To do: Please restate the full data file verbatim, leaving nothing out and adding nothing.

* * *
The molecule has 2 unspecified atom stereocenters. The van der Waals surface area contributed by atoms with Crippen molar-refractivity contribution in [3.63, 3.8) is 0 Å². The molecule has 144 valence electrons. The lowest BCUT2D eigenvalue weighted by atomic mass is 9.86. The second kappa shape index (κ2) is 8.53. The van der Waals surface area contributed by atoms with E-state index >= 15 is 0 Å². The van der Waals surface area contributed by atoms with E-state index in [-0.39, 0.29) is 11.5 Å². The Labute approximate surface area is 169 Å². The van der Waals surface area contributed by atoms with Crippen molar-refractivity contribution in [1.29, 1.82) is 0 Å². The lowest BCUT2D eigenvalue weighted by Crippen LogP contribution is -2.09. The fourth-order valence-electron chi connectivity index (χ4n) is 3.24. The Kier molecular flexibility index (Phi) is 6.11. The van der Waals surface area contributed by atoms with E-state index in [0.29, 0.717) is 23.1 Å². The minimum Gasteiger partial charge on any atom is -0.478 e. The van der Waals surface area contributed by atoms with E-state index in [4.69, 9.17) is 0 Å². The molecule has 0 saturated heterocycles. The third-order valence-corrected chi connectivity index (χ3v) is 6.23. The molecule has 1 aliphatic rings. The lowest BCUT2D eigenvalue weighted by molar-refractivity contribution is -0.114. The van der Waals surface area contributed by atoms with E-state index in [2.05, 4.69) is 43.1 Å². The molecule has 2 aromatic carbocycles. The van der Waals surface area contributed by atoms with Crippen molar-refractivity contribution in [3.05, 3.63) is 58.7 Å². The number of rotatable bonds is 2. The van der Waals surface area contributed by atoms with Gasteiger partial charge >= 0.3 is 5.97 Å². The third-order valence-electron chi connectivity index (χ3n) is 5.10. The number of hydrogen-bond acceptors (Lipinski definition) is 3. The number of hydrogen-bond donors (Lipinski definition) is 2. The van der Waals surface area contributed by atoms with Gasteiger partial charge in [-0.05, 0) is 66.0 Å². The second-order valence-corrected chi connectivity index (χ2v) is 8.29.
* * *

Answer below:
The molecule has 2 unspecified atom stereocenters. The van der Waals surface area contributed by atoms with Crippen molar-refractivity contribution in [3.63, 3.8) is 0 Å². The molecule has 144 valence electrons. The lowest BCUT2D eigenvalue weighted by atomic mass is 9.86. The second kappa shape index (κ2) is 8.53. The van der Waals surface area contributed by atoms with E-state index >= 15 is 0 Å². The van der Waals surface area contributed by atoms with E-state index in [-0.39, 0.29) is 11.5 Å². The Labute approximate surface area is 169 Å². The van der Waals surface area contributed by atoms with Crippen molar-refractivity contribution in [1.29, 1.82) is 0 Å². The lowest BCUT2D eigenvalue weighted by Crippen LogP contribution is -2.09. The fourth-order valence-electron chi connectivity index (χ4n) is 3.24. The Kier molecular flexibility index (Phi) is 6.11. The van der Waals surface area contributed by atoms with E-state index in [0.29, 0.717) is 23.1 Å². The minimum Gasteiger partial charge on any atom is -0.478 e. The van der Waals surface area contributed by atoms with E-state index in [4.69, 9.17) is 0 Å². The molecule has 0 saturated heterocycles. The third-order valence-corrected chi connectivity index (χ3v) is 6.23. The molecule has 1 aliphatic rings. The lowest BCUT2D eigenvalue weighted by molar-refractivity contribution is -0.114. The van der Waals surface area contributed by atoms with E-state index in [2.05, 4.69) is 43.1 Å². The molecule has 2 aromatic carbocycles. The van der Waals surface area contributed by atoms with Crippen molar-refractivity contribution in [3.05, 3.63) is 58.7 Å². The number of rotatable bonds is 2. The van der Waals surface area contributed by atoms with Gasteiger partial charge >= 0.3 is 5.97 Å². The third-order valence-electron chi connectivity index (χ3n) is 5.10. The number of hydrogen-bond acceptors (Lipinski definition) is 3. The number of hydrogen-bond donors (Lipinski definition) is 2. The van der Waals surface area contributed by atoms with Gasteiger partial charge in [-0.05, 0) is 66.0 Å². The second-order valence-corrected chi connectivity index (χ2v) is 8.29.